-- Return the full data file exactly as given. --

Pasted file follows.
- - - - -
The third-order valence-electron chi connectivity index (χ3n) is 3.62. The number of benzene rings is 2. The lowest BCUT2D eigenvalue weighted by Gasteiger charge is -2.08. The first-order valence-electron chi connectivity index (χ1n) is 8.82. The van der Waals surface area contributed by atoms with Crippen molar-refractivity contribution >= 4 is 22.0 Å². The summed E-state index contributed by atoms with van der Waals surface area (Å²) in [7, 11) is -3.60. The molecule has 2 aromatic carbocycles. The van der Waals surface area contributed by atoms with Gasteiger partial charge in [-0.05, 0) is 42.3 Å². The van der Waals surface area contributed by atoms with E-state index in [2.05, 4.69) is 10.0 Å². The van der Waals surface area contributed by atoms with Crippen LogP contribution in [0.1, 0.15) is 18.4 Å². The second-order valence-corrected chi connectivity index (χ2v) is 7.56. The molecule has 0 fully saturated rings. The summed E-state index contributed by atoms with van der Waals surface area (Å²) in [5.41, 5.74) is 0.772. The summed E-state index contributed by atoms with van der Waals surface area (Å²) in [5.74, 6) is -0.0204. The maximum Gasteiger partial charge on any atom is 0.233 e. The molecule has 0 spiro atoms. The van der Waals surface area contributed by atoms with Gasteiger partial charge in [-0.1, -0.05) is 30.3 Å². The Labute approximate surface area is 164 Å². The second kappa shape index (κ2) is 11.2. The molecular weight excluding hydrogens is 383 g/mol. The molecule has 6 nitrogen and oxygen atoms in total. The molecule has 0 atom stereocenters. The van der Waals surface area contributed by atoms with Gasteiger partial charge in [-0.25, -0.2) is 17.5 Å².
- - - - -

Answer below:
The third-order valence-electron chi connectivity index (χ3n) is 3.62. The number of benzene rings is 2. The lowest BCUT2D eigenvalue weighted by Gasteiger charge is -2.08. The first-order valence-electron chi connectivity index (χ1n) is 8.82. The van der Waals surface area contributed by atoms with Crippen molar-refractivity contribution >= 4 is 22.0 Å². The summed E-state index contributed by atoms with van der Waals surface area (Å²) in [7, 11) is -3.60. The molecule has 2 aromatic carbocycles. The van der Waals surface area contributed by atoms with Gasteiger partial charge in [-0.05, 0) is 42.3 Å². The van der Waals surface area contributed by atoms with E-state index in [2.05, 4.69) is 10.0 Å². The van der Waals surface area contributed by atoms with Crippen LogP contribution in [0.1, 0.15) is 18.4 Å². The second-order valence-corrected chi connectivity index (χ2v) is 7.56. The molecule has 0 fully saturated rings. The summed E-state index contributed by atoms with van der Waals surface area (Å²) in [5.41, 5.74) is 0.772. The summed E-state index contributed by atoms with van der Waals surface area (Å²) in [5.74, 6) is -0.0204. The maximum Gasteiger partial charge on any atom is 0.233 e. The molecule has 0 spiro atoms. The van der Waals surface area contributed by atoms with Gasteiger partial charge in [-0.1, -0.05) is 30.3 Å². The Labute approximate surface area is 164 Å². The second kappa shape index (κ2) is 11.2. The molecular weight excluding hydrogens is 383 g/mol. The molecule has 6 nitrogen and oxygen atoms in total. The molecule has 0 atom stereocenters. The van der Waals surface area contributed by atoms with Gasteiger partial charge in [-0.25, -0.2) is 17.5 Å².